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COVID-19 rapid testing in long-term care homes could reduce exposures, SFU experts say

January 29, 2021
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Rapid COVID-19 testing would prevent the introduction of the virus into long-term care homes and help detect outbreaks quicker, according to new modelling from Simon Fraser University researchers.

Researchers Caroline Colijn and Paul Tupper performed a modelling exercise to see if screening with rapid testing could reduce the transmission of COVID-19 in long-term care homes. They found that if rapid testing was used for every visitor, there could be a 90 per cent reduction in the number of exposures from them. Screening staff every three days would also result in a 45 to 55 per cent reduction in the number of outbreaks inadvertently brought into these facilities by staff.

"We should be using all the tools in the toolkit and rapid screening could prevent a lot of outbreaks,” says Colijn, Canada 150 Research Chair in Mathematics for Infection, Evolution and Public Health and professor at SFU. “Rapid tests may not be as accurate as PCR tests, but the comparison here isn't to PCR tests, it's to no regular screening. Rapid tests are accurate enough for screening large numbers of people."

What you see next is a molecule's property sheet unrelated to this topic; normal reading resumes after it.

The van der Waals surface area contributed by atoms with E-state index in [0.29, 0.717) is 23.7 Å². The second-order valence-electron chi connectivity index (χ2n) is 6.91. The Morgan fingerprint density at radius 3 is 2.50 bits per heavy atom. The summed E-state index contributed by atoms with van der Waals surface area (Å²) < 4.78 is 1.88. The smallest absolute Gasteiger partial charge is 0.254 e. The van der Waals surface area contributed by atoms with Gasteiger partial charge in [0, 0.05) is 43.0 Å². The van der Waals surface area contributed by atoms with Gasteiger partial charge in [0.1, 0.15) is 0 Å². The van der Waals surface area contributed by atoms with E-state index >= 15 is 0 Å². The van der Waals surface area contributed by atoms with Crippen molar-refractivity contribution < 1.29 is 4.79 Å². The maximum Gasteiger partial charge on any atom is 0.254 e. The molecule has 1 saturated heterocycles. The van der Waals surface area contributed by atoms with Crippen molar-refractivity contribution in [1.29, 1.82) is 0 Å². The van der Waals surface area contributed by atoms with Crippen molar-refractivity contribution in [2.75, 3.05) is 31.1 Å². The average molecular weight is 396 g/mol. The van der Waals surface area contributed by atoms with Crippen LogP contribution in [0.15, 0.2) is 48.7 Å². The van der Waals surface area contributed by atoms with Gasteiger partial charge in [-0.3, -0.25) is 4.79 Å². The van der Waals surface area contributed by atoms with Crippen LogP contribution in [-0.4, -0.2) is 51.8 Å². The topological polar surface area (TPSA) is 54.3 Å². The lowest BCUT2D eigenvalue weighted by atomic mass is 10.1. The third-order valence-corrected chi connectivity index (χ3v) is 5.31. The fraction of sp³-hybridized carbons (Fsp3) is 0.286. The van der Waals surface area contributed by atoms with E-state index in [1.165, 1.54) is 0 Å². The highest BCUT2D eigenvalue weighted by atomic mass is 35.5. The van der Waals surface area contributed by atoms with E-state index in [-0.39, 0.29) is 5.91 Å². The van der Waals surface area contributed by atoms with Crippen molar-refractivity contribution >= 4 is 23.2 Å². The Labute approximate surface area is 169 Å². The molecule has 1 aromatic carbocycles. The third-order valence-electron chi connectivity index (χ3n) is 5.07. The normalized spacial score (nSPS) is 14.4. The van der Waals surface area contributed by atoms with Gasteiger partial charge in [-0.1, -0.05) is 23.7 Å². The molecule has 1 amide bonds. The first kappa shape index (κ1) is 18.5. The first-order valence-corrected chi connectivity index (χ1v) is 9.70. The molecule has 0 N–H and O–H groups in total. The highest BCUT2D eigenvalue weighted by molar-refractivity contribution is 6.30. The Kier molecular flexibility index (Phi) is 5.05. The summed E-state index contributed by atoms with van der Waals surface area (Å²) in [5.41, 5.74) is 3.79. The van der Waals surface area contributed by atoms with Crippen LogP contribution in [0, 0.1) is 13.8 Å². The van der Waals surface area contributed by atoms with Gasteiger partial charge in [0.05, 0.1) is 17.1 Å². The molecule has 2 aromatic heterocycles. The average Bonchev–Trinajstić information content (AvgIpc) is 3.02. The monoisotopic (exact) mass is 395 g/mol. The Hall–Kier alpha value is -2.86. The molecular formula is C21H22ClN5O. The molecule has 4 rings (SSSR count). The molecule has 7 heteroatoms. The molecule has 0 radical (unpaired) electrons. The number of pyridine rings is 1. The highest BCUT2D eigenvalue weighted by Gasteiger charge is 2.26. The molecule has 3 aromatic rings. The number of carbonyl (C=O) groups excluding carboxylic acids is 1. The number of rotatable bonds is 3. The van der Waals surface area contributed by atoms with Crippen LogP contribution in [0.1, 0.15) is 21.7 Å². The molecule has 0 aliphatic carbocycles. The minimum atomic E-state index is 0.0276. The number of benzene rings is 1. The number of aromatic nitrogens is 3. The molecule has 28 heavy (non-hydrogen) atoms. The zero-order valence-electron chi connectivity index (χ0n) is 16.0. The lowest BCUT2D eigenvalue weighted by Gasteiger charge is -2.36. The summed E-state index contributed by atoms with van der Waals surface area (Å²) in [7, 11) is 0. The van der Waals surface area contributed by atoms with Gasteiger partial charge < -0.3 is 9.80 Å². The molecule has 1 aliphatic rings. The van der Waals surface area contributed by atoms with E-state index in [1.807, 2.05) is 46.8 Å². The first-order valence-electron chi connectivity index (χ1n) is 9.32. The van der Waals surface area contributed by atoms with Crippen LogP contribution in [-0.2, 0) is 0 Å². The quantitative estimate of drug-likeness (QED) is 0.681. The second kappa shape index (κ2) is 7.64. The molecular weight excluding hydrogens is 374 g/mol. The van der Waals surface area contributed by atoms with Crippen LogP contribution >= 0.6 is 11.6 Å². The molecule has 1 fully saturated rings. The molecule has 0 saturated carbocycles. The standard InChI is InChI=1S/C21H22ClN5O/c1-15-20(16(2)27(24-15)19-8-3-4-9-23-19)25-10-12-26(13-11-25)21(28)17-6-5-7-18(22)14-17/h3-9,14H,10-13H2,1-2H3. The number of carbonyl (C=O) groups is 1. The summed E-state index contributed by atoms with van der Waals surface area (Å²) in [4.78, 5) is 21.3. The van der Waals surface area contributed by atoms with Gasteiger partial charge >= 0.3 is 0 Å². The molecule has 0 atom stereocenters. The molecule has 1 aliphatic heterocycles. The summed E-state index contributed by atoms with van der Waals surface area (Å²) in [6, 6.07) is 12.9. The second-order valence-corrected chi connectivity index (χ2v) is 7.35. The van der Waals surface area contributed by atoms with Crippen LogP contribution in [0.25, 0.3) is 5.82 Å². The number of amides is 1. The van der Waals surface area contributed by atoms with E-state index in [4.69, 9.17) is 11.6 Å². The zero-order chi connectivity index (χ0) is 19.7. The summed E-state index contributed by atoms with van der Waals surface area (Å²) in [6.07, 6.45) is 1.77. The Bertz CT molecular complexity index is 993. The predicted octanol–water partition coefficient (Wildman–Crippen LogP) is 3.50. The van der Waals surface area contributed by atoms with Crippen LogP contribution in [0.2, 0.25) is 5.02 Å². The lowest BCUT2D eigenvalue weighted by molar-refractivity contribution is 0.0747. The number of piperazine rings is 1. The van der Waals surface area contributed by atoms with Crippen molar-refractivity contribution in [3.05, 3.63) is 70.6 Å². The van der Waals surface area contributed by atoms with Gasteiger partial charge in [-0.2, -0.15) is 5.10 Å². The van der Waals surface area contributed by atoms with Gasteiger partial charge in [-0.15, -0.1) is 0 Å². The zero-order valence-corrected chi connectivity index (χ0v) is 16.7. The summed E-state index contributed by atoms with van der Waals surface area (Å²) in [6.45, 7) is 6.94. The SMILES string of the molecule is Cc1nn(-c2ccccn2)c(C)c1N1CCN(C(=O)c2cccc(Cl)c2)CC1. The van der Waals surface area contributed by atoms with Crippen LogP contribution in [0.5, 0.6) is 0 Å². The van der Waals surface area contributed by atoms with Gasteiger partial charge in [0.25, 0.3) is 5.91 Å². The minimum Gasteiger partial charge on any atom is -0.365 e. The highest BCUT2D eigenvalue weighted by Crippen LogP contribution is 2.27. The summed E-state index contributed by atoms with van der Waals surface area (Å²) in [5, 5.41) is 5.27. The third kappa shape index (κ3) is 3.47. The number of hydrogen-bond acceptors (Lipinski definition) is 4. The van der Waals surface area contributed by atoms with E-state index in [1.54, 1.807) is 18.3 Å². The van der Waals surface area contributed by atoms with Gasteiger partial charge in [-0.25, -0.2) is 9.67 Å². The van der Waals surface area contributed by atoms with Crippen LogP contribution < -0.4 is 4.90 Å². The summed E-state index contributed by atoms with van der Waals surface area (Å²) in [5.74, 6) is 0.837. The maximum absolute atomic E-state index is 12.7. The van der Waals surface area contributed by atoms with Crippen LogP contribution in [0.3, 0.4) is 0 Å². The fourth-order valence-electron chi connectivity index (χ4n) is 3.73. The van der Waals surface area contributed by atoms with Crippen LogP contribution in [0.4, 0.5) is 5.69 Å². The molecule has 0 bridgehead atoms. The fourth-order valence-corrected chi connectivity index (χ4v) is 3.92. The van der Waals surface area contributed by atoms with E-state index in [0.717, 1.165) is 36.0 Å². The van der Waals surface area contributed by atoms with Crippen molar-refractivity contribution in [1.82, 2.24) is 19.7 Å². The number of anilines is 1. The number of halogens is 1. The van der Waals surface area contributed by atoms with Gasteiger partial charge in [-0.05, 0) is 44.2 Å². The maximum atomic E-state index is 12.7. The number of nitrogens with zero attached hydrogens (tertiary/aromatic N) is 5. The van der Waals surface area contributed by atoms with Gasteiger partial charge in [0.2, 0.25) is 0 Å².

AVAILABLE SFU EXPERTS

CAROLINE COLIJN, Canada 150 Research Chair in Mathematics for Evolution, Infection and Public Health
ccolijn@sfu.ca

PAUL TUPPER, professor, mathematics
Pft3@sfu.ca

CONTACT

MATT KIELTYKA, SFU Communications & Marketing
236.880.2187 | matt_kieltyka@sfu.ca

ABOUT SIMON FRASER UNIVERSITY

As Canada’s engaged university, SFU works with communities, organizations and partners to create, share and embrace knowledge that improves life and generates real change. We deliver a world-class education with lifelong value that shapes change-makers, visionaries and problem-solvers. We connect research and innovation to entrepreneurship and industry to deliver sustainable, relevant solutions to today’s problems. With campuses in British Columbia’s three largest cities—Vancouver, Burnaby and Surrey—SFU has eight faculties that deliver 193 undergraduate degree programs and 127 graduate degree programs to more than 37,000 students. The university now boasts more than 165,000 alumni residing in 143 countries.